- In an open letter, the Coalition for Smarter Growth, DC Sierra Club, DC Sustainable Transportation, Greater Greater Washington and Washington Area Bicyclist Association have called on Washington, DC leaders to bring 20,000 shared bikes and scooters to the city.
- The local advocacy groups implore Mayor Muriel Bowser and District Department of Transportation (DDOT) Director Jeff Marootian to conceive and plan for a 20,000-vehicle system that is safe, equitable and includes “regulations primarily around the future we want to build, and not only short-term administrative considerations.” The letter cites that the city currently permits each dockless company to have 400 vehicles, in addition to approximately 2,500 Capital Bikeshare bikes.
- The petition comes shortly after two dockless bike-share companies, ofo and Mobike, abandoned operations in the District, citing onerous city regulations.
The petition from the advocacy groups to DDOT suggests that Washington, DC follow in Seattle’s footsteps, a city that recently passed legislation to bring 20,000 dockless bikes to the city and add more bike lanes to downtown. The groups also cite the Institute for Development and Transportation’s (ITDP) recommendations for 10-30 bikes per 1,000 citizens, and the city’s goal of 25% of all commutes take place by walking or biking by 2032, as reason enough for DC legislators to take “bold action” and expand the bike and scooter fleets.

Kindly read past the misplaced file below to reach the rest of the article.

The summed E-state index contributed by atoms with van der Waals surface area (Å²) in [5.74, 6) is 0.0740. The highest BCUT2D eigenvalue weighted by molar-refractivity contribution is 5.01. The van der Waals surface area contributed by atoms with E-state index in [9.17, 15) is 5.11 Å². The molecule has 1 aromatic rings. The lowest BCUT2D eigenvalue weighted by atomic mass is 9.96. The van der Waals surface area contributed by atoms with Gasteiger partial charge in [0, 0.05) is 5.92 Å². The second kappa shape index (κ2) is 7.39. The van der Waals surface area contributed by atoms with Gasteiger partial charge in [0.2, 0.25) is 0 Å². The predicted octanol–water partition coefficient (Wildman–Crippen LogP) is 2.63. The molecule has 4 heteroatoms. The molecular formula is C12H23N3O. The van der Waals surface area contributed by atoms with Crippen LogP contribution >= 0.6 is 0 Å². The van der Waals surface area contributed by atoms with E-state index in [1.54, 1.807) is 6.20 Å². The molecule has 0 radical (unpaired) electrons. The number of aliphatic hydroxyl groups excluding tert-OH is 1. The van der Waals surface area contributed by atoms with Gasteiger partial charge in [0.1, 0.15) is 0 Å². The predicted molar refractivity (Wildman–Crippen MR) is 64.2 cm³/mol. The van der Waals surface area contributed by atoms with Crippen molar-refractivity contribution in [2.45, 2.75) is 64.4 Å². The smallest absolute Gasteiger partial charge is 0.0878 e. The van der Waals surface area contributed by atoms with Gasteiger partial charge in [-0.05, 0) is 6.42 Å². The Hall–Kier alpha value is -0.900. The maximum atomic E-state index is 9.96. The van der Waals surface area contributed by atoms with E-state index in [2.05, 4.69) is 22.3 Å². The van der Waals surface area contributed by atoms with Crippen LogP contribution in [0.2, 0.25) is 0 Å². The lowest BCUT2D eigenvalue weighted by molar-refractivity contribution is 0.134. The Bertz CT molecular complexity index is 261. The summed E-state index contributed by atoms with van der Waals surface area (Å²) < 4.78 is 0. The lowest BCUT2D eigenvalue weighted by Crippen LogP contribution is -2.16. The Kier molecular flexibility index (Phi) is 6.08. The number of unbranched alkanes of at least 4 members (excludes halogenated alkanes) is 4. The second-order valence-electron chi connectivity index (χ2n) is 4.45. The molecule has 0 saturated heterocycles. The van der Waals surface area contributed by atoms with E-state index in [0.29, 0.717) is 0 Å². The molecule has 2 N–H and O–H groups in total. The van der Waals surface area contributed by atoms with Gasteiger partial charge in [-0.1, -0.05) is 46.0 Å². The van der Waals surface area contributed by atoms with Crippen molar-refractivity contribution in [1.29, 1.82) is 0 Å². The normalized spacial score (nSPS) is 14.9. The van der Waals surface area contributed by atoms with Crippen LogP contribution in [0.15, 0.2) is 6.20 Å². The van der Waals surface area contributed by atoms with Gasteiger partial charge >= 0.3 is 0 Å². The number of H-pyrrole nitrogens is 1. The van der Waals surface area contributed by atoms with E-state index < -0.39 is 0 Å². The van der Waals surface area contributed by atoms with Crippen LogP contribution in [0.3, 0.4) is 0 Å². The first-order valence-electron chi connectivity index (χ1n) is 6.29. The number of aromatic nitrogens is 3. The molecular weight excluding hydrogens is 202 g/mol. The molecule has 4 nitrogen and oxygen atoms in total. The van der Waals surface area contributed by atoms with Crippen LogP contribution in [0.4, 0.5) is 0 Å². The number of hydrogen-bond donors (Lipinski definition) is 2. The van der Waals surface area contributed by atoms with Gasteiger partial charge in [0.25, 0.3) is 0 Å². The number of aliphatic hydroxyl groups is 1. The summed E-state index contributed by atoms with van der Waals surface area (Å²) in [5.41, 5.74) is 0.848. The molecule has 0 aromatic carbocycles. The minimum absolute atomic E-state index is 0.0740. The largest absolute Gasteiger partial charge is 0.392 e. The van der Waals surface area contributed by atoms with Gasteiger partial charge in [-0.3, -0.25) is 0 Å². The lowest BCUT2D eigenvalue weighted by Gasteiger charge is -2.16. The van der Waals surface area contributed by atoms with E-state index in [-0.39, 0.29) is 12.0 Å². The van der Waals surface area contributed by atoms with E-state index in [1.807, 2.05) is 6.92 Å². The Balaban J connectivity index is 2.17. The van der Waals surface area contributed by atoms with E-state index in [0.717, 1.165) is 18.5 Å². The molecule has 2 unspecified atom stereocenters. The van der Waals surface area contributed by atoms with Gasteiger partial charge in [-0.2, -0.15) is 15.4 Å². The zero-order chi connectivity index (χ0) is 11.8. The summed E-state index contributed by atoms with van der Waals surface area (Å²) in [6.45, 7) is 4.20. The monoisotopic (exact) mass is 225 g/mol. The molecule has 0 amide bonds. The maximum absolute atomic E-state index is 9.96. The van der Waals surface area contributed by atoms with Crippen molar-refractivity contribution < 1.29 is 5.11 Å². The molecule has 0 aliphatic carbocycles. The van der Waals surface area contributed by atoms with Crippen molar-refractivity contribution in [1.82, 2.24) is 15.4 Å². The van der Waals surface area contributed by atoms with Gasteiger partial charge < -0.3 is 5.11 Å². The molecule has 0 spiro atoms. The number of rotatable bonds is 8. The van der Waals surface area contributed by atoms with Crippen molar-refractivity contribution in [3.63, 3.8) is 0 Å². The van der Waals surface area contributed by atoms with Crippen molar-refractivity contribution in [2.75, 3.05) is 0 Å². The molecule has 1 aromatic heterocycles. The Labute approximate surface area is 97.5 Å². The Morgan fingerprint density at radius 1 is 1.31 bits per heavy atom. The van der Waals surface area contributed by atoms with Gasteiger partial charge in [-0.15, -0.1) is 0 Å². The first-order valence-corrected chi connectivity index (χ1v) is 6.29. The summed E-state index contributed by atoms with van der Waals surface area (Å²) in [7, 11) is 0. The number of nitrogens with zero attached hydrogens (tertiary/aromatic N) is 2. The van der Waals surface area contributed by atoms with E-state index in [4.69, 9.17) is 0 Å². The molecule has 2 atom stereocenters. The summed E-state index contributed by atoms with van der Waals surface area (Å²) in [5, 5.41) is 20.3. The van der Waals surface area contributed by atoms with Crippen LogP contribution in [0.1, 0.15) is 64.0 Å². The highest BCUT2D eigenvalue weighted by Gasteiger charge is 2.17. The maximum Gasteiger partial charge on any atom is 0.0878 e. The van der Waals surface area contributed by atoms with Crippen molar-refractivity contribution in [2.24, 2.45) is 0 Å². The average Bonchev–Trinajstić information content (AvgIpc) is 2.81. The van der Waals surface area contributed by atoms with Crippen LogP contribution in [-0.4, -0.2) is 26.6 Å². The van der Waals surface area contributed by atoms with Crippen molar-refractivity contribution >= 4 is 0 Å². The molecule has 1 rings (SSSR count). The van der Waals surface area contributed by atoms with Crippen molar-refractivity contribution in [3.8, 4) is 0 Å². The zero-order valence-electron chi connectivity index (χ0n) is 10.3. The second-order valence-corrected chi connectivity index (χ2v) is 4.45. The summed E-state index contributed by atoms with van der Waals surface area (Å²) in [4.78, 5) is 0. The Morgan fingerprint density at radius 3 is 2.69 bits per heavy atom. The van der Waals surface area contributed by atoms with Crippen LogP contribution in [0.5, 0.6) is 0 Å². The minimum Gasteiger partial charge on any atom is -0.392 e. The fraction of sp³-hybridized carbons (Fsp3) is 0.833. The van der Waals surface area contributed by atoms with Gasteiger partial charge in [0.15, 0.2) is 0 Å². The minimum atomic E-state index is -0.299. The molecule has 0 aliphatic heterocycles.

However, expansive planning will be required to avoid haphazard placement of more bikes and scooters in the nation’s capital. In DC and around the country the same bike-share concerns continue to arise, which are listed in the open letter: parking, safety and maintenance of bikes, equity, troubleshooting, data sharing, bike and scooter lanes. The groups do not lay out concrete plans for how to deal with these concerns, leaving the DDOT to develop the specifics of any and all policy solutions.
According to Marootian, the District extended its dockless bike-share pilot program through August in the hopes that continued analysis will help find a “sustainable way forward.” Now might be the time to pounce on expansive bike-share planning as ofo and Mobike’s abandonment of operations in DC quells some competition concerns and legislators can look to Seattle for clues on how to regulate the industry.
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